A Royal Academy Schools alumnus and previous recipient of the ING Discerning Eye Figure Painting Award in 1998. Archer’s complex, layered paintings bring together cinematic and art historical references. His earlier work focused on portraiture and it was his painting of Kim that first garnered the attention of the ING Discerning Eye selection panel in 1998. Archer reflects: “The painting was one of several I completed as a student at the Royal Academy schools (1996 – 1999) whilst working directly from observation. As a student at the time it was a great boost to be included in the ING Discerning Eye exhibition and as a result I feel a special affection for the exhibition now. My practice as a painter has developed away from observation but the skills I learned during that time are evident in my current work.”
Dion Salvador Lloyd
Selected for the first time in 2007 by Sarah Armstrong-Jones, landscape painter Salavador Lloyd has contributed to ING Discerning Eye for over 10 years. Since being chosen, Salvador Lloyd has been part of several key events, including 11 solo shows and three Royal Academy Summer Exhibitions. He has also been an Aesthetica Art Prize finalist and received the ING Discerning Eye Chairman’s Purchase Prize in 2015 for his painting Chalkland.
Salvador Lloyd focuses on landscapes, explaining: “I have a fascination with the natural world, I am a very earthy person and my intention has always been to make work which allows people to explore their own viewpoints and feelings…it’s about how the work touches you emotionally.” On his painting Becoming, which has been selected for ING Discerning Eye 2018, the artist notes: “You often know when you’ve made work that talks from within and during my process I tend to leave these paintings to one side to enter into art prizes. Becoming was one of those paintings that felt only right for ING Discerning Eye along with the others that were entered this year. But as we all know it is down to the eye of the beholder.”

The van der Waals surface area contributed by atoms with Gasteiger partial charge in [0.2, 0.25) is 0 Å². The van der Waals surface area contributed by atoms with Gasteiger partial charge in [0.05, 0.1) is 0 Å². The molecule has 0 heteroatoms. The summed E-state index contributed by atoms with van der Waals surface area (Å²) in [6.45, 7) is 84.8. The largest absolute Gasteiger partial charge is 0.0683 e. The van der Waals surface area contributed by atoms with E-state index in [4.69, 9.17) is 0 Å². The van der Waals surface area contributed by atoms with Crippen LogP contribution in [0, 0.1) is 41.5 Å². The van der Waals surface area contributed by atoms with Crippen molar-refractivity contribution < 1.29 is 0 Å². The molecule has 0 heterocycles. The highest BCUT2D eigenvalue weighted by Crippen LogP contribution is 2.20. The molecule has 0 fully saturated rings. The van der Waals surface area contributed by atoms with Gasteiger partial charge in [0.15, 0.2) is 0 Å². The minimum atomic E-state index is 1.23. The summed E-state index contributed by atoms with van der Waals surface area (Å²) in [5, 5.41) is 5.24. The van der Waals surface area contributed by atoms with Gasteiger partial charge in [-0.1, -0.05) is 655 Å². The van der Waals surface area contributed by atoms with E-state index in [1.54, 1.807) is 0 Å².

Hannah Rose Wilson
Hannah Rose Wilson’s paintings Girl in Black Shirt and Girl in Striped Shirt were selected by Stephen Snoddy for ING Discerning Eye 2015, while the artist was still at university. “I was at the beginning of my second year of university when I was selected for the ING Discerning Eye exhibition and it was a brilliant opportunity for me. Looking back now they were very formative paintings, with pale colours and gentle subjects. They featured two women from my imagination, which was something I had just begun to explore, and the chance to exhibit them gave me a real confidence boost. Since then my subjects have become bolder, more dynamic figures who place themselves at the forefront.” Since exhibiting in ING Discerning Eye, Wilson was included in a significant show at the New Shoreditch Theatre and has begun introducing sculptural elements into her work. She says: “I’m excited to see how my practice continues to develop and where my women will go.”
The ING Discerning Eye Exhibition is a show of small works independently selected by six prominent figures from the art world: two artists, two collectors and two critics. 2018 marks 20 years of sponsorship from ING. Commenting on the two-decade sponsorship from ING, Małgorzata Kołakowska, CEO, ING UK, Ireland and Middle East, said; “ING is proud to support the ING Discerning Eye Exhibition for the 20th year in 2018. When you see 20 years of sponsorship in numbers, the size of the positive impact of the exhibition is clear. During our 20 years as partner with the Discerning Eye Exhibition, more than 2500 artists have been exhibited, just under 10,000 works have been hung, close to £250,000 has been awarded as prizes to exhibiting artists and more than £800,000 worth of art has been sold on behalf of artists. As we celebrate this landmark year in our partnership, the shared commitment of ING and Discerning Eye of encouraging emerging talent and making arts accessible to new audiences is at the fore.”
The exhibition runs from 15-25 November 2018 at Mall Galleries, London. Find out more here.
1. Susan Angharad Williams, Fragment, graphite on paper, selected for ING Discerning Eye 2018 by John Benjamin Hickey. Angharad Williams was the recipient of the ING Purchase Prize in 2007.